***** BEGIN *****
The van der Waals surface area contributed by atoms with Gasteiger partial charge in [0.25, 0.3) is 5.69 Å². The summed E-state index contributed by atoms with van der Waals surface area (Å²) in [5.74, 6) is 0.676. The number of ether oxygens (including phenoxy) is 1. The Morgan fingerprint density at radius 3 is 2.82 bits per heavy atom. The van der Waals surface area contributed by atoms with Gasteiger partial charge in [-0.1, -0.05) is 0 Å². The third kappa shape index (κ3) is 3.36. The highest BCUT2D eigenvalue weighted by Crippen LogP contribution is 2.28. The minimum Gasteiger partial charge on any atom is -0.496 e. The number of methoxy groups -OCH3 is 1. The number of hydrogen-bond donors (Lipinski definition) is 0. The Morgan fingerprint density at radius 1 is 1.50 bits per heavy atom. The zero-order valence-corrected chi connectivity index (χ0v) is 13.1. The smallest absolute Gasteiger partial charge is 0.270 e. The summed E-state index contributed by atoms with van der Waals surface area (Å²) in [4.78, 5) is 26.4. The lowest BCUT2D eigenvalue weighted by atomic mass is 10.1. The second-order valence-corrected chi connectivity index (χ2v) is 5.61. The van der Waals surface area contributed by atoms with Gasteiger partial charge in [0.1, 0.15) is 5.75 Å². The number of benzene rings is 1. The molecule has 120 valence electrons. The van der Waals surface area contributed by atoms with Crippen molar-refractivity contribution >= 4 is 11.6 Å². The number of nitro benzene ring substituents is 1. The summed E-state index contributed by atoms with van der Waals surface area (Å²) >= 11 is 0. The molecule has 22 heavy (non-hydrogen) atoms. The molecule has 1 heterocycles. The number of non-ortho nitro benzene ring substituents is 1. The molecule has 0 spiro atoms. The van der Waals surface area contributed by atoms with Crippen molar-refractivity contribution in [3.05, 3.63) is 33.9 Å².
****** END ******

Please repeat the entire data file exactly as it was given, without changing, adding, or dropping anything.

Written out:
The van der Waals surface area contributed by atoms with Gasteiger partial charge in [0.25, 0.3) is 5.69 Å². The summed E-state index contributed by atoms with van der Waals surface area (Å²) in [5.74, 6) is 0.676. The number of ether oxygens (including phenoxy) is 1. The Morgan fingerprint density at radius 3 is 2.82 bits per heavy atom. The van der Waals surface area contributed by atoms with Gasteiger partial charge in [-0.1, -0.05) is 0 Å². The third kappa shape index (κ3) is 3.36. The highest BCUT2D eigenvalue weighted by Crippen LogP contribution is 2.28. The minimum Gasteiger partial charge on any atom is -0.496 e. The number of methoxy groups -OCH3 is 1. The number of hydrogen-bond donors (Lipinski definition) is 0. The Morgan fingerprint density at radius 1 is 1.50 bits per heavy atom. The zero-order valence-corrected chi connectivity index (χ0v) is 13.1. The smallest absolute Gasteiger partial charge is 0.270 e. The summed E-state index contributed by atoms with van der Waals surface area (Å²) in [4.78, 5) is 26.4. The lowest BCUT2D eigenvalue weighted by atomic mass is 10.1. The second-order valence-corrected chi connectivity index (χ2v) is 5.61. The van der Waals surface area contributed by atoms with Gasteiger partial charge in [0.1, 0.15) is 5.75 Å². The number of benzene rings is 1. The molecule has 120 valence electrons. The van der Waals surface area contributed by atoms with Crippen molar-refractivity contribution >= 4 is 11.6 Å². The number of nitro benzene ring substituents is 1. The summed E-state index contributed by atoms with van der Waals surface area (Å²) >= 11 is 0. The molecule has 22 heavy (non-hydrogen) atoms. The molecule has 1 heterocycles. The number of non-ortho nitro benzene ring substituents is 1. The molecule has 0 spiro atoms. The van der Waals surface area contributed by atoms with Crippen molar-refractivity contribution in [3.05, 3.63) is 33.9 Å².